Human trafficking is a form of modern slavery that has impacted New York City and the world at large. This workshop will help us learn how Christians can respond to human trafficking cases, and share information and resources.
Immigrant Displacement and Inclusion with Matt Soerens (World Relief)
New York City is a city of immigrants—in fact, 36% of residents here are foreign born. Many immigrants to our city face real challenges: adjusting to a new culture and language, navigating employment, housing, and school, and facing discrimination or hardship because of their immigration status. In this workshop, we'll explore a biblical foundation and perspective for seeing and engaging immigrants facing challenges in our city. We’ll also provide context on current immigration policies locally and nationally.
Lament as Mission: The Forgotten Practice of Engagement with speaker Soong-Chan Rah (block 2 only)
Acts of justice and racial reconciliation require acknowledging the suffering of others, past and present. We will consider why we need the discipline of lament both within and beyond the walls of the church.
Mass Incarceration with Heather Rice-Minus (Prison Fellowship)
The United States incarcerates more of its citizens than any other nation in the world. The increase in the jail and prison population from less than 200,000 in 1972 to 2.2 million today has led to unprecedented prison overcrowding and put tremendous strain on society. Learn what are some important ways we can engage with this issue that often impacts communities of color.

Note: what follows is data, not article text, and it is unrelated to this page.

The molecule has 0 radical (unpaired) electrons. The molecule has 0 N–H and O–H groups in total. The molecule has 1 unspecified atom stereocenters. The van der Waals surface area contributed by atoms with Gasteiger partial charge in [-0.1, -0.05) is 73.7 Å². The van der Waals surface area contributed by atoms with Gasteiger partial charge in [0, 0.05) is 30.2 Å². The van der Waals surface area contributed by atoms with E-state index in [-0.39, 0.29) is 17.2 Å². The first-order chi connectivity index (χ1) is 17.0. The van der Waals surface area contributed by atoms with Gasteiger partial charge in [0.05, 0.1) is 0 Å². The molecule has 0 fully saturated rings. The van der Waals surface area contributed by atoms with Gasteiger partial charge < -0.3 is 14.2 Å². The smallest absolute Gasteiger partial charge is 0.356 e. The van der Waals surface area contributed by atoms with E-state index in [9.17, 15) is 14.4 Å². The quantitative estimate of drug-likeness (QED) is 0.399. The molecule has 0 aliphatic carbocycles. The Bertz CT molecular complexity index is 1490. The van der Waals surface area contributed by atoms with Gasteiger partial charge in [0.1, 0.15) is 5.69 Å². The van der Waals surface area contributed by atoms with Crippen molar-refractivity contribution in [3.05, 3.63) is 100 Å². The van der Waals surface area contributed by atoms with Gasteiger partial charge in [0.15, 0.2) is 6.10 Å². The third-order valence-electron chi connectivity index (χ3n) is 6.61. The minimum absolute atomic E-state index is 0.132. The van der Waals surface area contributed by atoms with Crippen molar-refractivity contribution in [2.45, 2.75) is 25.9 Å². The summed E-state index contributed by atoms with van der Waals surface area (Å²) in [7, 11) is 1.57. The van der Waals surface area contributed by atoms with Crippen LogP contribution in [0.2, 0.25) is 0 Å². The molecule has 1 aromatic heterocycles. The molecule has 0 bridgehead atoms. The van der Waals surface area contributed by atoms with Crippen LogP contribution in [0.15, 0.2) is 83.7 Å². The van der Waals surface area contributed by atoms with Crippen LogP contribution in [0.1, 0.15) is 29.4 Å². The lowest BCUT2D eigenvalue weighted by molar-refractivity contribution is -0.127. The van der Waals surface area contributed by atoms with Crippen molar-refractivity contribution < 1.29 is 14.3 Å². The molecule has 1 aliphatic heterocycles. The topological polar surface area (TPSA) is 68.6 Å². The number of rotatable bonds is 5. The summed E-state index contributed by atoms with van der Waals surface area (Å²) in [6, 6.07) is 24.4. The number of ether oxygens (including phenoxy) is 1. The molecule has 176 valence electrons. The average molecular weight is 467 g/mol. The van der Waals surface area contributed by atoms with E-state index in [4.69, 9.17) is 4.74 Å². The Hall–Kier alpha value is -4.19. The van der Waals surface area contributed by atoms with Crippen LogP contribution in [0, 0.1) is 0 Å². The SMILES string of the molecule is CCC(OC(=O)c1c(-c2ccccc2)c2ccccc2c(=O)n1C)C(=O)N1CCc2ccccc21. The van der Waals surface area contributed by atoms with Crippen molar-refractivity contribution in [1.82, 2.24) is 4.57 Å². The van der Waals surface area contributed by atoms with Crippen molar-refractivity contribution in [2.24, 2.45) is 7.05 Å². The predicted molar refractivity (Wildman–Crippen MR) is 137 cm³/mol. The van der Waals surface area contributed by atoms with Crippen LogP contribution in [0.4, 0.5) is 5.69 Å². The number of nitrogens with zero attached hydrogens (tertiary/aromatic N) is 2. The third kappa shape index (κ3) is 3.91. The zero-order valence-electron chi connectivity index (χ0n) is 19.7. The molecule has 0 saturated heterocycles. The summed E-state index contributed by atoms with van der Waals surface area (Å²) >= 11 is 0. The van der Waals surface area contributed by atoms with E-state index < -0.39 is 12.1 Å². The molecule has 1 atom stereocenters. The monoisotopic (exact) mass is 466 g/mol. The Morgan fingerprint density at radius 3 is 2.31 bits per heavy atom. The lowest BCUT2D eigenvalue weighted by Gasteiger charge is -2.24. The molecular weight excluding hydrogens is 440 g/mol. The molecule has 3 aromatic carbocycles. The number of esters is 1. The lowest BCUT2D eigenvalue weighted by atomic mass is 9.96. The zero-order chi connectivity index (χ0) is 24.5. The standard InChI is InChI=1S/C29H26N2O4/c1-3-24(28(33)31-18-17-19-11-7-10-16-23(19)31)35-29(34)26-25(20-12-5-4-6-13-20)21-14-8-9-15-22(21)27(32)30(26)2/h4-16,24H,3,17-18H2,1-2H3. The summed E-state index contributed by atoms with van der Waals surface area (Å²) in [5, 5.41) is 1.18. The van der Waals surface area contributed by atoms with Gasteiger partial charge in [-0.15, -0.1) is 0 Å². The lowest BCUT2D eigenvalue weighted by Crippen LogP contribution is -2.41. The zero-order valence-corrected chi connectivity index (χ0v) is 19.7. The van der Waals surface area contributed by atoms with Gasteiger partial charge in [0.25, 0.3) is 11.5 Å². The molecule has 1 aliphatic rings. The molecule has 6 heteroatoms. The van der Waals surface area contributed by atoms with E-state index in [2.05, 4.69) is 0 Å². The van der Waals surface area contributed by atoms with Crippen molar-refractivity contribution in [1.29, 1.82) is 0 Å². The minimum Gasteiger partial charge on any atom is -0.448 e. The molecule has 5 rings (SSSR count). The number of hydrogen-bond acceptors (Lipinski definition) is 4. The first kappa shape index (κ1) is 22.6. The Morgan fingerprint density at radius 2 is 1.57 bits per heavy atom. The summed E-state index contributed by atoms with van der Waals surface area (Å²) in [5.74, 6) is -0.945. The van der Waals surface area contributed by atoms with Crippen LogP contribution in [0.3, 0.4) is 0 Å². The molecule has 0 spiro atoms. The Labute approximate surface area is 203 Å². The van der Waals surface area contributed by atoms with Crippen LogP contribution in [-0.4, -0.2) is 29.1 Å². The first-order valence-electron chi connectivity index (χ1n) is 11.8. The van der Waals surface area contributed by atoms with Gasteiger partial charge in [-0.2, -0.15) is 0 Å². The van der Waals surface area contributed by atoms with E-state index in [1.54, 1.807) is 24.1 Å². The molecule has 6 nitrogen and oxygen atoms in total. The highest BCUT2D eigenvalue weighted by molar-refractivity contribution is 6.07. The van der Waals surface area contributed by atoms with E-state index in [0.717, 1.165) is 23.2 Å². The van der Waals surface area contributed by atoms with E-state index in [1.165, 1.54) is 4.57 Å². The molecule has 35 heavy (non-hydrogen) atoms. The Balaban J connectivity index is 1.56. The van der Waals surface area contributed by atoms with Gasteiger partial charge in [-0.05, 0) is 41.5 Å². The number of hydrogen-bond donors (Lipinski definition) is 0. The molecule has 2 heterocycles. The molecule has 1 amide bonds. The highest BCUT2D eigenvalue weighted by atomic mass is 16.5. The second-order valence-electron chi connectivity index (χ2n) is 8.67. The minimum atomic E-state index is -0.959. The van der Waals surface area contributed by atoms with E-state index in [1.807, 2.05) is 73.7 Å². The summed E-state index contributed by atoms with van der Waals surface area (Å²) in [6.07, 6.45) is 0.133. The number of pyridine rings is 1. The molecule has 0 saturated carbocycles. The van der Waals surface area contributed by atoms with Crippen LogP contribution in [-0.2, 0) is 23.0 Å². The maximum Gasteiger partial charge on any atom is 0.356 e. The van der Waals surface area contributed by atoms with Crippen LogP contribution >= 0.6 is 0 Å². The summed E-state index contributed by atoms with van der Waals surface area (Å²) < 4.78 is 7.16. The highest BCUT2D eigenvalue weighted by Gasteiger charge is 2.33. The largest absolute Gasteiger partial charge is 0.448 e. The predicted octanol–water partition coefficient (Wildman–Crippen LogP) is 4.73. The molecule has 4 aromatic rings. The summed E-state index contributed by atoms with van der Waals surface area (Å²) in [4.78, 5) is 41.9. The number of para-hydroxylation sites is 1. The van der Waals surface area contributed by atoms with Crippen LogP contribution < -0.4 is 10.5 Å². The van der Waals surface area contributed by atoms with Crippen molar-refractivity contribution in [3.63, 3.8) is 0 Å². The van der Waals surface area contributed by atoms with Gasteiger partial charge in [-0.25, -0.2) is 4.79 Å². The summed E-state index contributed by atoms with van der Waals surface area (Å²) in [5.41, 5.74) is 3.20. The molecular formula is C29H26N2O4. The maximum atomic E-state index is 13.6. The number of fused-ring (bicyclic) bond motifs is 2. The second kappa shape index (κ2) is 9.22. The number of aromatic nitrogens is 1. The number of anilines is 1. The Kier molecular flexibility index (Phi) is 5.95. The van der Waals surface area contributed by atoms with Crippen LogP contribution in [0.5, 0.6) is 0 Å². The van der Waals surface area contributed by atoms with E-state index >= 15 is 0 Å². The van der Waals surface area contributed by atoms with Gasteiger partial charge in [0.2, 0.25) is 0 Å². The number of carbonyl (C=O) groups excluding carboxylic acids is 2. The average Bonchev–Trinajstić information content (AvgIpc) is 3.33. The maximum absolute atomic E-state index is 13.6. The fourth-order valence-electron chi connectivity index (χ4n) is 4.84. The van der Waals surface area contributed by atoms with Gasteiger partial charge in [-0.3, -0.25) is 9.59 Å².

Redeemer Congregants and Past Rise Donors*
- $65 until September 30, 11:59 p.m. EST
- $85 until November 12, 11:59 p.m. EST
- $125 walk-in
- $175 until October 15, 11:59 p.m. EST
- $225 until November 12, 11:59 p.m. EST
- $225 walk-in
Cancellation Policy: Refunds minus a $25 processing fee will be issued until October 15. After that, no refunds will be issued. Tickets are non-transferable. To request a cancellation, please contact [email protected].
* This special pricing is available to Redeemer congregants through funding by the Rise Campaign
Is it possible to attend for one day of the conference?
The sessions throughout the two days of the conference build on each other, so we strongly recommend you attend both days.
Will meals be provided?
Morning coffee/tea, light breakfast pastries, and lunch will be provided on Saturday, November 17th. Dinner will not be provided on Friday.
Will childcare be provided?
We will not be able to provide childcare on site but we have two options to offset those costs. Please contact [email protected] BEFORE registering.
My budget is tight. Do you offer discounts?
Redeemer offers scholarships for congregants in special circumstances. At this time we’re unable to offer discounts for people who do not attend Redeemer. Please email [email protected] for assistance.
How can I volunteer?
We’re thankful for any volunteers that can help! At this time volunteer slots are full.
Why the price difference between Redeemer and non-Redeemer congregants?
The Formation conferences are intended primarily to equip Redeemer congregants. We offer a strictly limited number of spots to visitors. In an effort to honor all interested parties, we also have a Livestream option for $35. The video will remain online until December 31 to view at your convenience.
Who do I contact with a different question?
Reach out to [email protected] and we will get back to you as soon as possible.
Hope for New York (HFNY) is Redeemer’s partner for mercy and justice outreach to the city. HFNY provides volunteer and financial resources to more than 50 non-profit organizations serving poor or marginalized populations in New York City. Visit hfny.org to learn more about their work, non-profit affiliates, and how you can engage to love and serve New Yorkers in need.
Formation is a Redeemer initiative that equips you with practices to grow as a disciple of Christ.